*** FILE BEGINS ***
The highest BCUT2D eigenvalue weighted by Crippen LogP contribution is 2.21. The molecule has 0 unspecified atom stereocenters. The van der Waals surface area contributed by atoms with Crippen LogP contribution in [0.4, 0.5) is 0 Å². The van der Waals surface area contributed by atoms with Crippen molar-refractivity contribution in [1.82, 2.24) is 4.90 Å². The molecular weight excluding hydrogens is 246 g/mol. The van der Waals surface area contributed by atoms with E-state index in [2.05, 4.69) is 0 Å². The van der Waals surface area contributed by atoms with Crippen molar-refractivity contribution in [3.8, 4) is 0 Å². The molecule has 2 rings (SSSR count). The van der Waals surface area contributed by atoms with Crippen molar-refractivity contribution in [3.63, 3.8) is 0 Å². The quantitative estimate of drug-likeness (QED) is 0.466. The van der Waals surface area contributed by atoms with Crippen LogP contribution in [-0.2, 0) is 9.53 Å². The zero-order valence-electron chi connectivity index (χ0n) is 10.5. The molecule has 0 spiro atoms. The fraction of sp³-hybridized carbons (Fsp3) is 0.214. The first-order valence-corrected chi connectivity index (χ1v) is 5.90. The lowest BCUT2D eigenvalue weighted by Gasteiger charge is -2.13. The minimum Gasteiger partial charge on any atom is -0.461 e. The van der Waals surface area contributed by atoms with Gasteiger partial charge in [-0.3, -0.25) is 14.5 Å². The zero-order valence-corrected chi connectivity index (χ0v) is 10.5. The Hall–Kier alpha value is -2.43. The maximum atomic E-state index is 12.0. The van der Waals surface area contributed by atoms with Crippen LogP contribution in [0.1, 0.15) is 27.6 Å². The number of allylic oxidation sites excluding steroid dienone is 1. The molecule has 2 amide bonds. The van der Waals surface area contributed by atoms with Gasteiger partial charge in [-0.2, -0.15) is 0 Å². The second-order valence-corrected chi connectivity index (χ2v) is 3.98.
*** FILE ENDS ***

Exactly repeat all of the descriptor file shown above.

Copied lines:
The highest BCUT2D eigenvalue weighted by Crippen LogP contribution is 2.21. The molecule has 0 unspecified atom stereocenters. The van der Waals surface area contributed by atoms with Crippen LogP contribution in [0.4, 0.5) is 0 Å². The van der Waals surface area contributed by atoms with Crippen molar-refractivity contribution in [1.82, 2.24) is 4.90 Å². The molecular weight excluding hydrogens is 246 g/mol. The van der Waals surface area contributed by atoms with E-state index in [2.05, 4.69) is 0 Å². The van der Waals surface area contributed by atoms with Crippen molar-refractivity contribution in [3.8, 4) is 0 Å². The molecule has 2 rings (SSSR count). The van der Waals surface area contributed by atoms with Crippen molar-refractivity contribution in [3.63, 3.8) is 0 Å². The quantitative estimate of drug-likeness (QED) is 0.466. The van der Waals surface area contributed by atoms with Crippen LogP contribution in [-0.2, 0) is 9.53 Å². The zero-order valence-electron chi connectivity index (χ0n) is 10.5. The molecule has 0 spiro atoms. The fraction of sp³-hybridized carbons (Fsp3) is 0.214. The first-order valence-corrected chi connectivity index (χ1v) is 5.90. The lowest BCUT2D eigenvalue weighted by Gasteiger charge is -2.13. The minimum Gasteiger partial charge on any atom is -0.461 e. The van der Waals surface area contributed by atoms with Gasteiger partial charge in [-0.3, -0.25) is 14.5 Å². The zero-order valence-corrected chi connectivity index (χ0v) is 10.5. The Hall–Kier alpha value is -2.43. The maximum atomic E-state index is 12.0. The van der Waals surface area contributed by atoms with Crippen LogP contribution in [0.1, 0.15) is 27.6 Å². The number of allylic oxidation sites excluding steroid dienone is 1. The molecule has 2 amide bonds. The van der Waals surface area contributed by atoms with Gasteiger partial charge in [-0.2, -0.15) is 0 Å². The second-order valence-corrected chi connectivity index (χ2v) is 3.98.